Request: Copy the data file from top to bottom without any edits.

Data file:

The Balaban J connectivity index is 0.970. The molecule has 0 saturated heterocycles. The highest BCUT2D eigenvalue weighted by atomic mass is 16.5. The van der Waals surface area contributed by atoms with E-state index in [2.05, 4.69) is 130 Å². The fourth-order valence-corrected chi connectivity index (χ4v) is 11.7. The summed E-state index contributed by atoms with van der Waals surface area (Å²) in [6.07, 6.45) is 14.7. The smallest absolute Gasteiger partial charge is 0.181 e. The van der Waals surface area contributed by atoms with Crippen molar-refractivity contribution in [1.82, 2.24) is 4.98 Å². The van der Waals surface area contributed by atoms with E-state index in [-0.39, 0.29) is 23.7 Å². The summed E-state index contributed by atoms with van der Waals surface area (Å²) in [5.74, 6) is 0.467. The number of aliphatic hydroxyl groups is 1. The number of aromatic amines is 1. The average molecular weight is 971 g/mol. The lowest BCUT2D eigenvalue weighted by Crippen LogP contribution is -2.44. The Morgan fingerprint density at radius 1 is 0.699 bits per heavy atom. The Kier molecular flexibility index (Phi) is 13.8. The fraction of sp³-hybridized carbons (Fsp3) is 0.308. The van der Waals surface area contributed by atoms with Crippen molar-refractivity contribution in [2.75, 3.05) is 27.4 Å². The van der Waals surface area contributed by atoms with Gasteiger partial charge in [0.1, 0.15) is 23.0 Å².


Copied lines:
The Balaban J connectivity index is 0.970. The molecule has 0 saturated heterocycles. The highest BCUT2D eigenvalue weighted by atomic mass is 16.5. The van der Waals surface area contributed by atoms with E-state index in [2.05, 4.69) is 130 Å². The fourth-order valence-corrected chi connectivity index (χ4v) is 11.7. The summed E-state index contributed by atoms with van der Waals surface area (Å²) in [6.07, 6.45) is 14.7. The smallest absolute Gasteiger partial charge is 0.181 e. The van der Waals surface area contributed by atoms with Crippen molar-refractivity contribution in [1.82, 2.24) is 4.98 Å². The van der Waals surface area contributed by atoms with E-state index in [-0.39, 0.29) is 23.7 Å². The summed E-state index contributed by atoms with van der Waals surface area (Å²) in [5.74, 6) is 0.467. The number of aliphatic hydroxyl groups is 1. The number of aromatic amines is 1. The average molecular weight is 971 g/mol. The lowest BCUT2D eigenvalue weighted by Crippen LogP contribution is -2.44. The Morgan fingerprint density at radius 1 is 0.699 bits per heavy atom. The Kier molecular flexibility index (Phi) is 13.8. The fraction of sp³-hybridized carbons (Fsp3) is 0.308. The van der Waals surface area contributed by atoms with Crippen molar-refractivity contribution in [2.75, 3.05) is 27.4 Å². The van der Waals surface area contributed by atoms with Gasteiger partial charge in [0.1, 0.15) is 23.0 Å².